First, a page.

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Judge Reserves Decision in Lawsuit Challenging New York Lawyer Advertising Rules

Attorney_ads Greg Beck of Public Citizen, attorneys for the plaintiffs in the lawsuit challenging the recently promulgated lawyer advertising rules, advised me that on Monday, after hearing oral arguments, Judge Scullin reserved his decision. 

You may recall that the trial which had been previously scheduled was canceled, as explained in this post.

This AP article further described the proceedings:

Gregory A. Beck of the Public Citizen Litigation Group contended that the new rules place onerous restrictions on both commercial and noncommercial speech and violate the First and Fourteenth Amendments.

“If you look at the commercials, consumers suffer no conceivable harm,” Beck told Northern District Senior Judge Frederick J. Scullin Jr. “This idea that television somehow brainwashes people doesn't make any logical sense. They are adults, able to make their own decisions.”...

Assistant Attorney General Bridget Holohan told Scullin that advertisements “have to contain relevant, factual, verifiable information because outrageous claims might mislead the public.”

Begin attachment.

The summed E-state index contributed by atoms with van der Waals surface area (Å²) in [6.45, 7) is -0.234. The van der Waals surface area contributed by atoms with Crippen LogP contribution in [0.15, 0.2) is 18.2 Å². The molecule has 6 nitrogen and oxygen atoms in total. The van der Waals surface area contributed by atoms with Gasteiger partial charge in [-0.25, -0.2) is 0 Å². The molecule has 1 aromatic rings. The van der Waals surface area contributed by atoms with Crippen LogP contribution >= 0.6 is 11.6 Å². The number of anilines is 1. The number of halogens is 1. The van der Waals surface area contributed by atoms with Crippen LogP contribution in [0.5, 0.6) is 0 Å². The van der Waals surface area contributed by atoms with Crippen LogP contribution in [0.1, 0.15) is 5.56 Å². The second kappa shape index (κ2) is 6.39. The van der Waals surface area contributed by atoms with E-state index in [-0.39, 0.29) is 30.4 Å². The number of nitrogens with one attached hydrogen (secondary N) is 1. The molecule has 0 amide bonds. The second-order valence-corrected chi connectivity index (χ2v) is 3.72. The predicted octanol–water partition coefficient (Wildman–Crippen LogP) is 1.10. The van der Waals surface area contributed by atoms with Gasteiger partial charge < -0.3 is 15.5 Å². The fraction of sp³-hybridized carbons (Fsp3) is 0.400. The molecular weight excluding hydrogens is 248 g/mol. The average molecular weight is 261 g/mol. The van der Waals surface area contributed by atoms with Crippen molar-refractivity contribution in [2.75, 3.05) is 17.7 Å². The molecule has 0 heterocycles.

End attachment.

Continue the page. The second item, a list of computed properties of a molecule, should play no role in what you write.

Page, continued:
“Giants in Syracuse and aliens marching down the street are not relevant to consumers making decisions,” Holohan said. “We argue where an advertisement is not susceptible to be verified, it's not protected by the First Amendment, The Supreme Court has opened this argument. It's a valid argument. The state's interest is in maintaining professionalism and a free flow of truthful, relevant information. The state has a substantial interest.”

Scullin noted that the Supreme Court has ruled there is First Amendment protection for attorney advertising. “It's not incumbent to show relevancy,” he said. “It's still attorney advertising, which is protected.”

The new state rules were among several revisions embodied in New York's Code of Professional Responsibility. Also banned were Internet pop-up ads and solicitation of clients in chat rooms. Beck asked Scullin to address popups without prohibiting them altogether.

Before reserving his decision, Scullin also asked if it was possible for the state to use the existing rules.

Once I learn of the judge's decision, you'll be the first to know.

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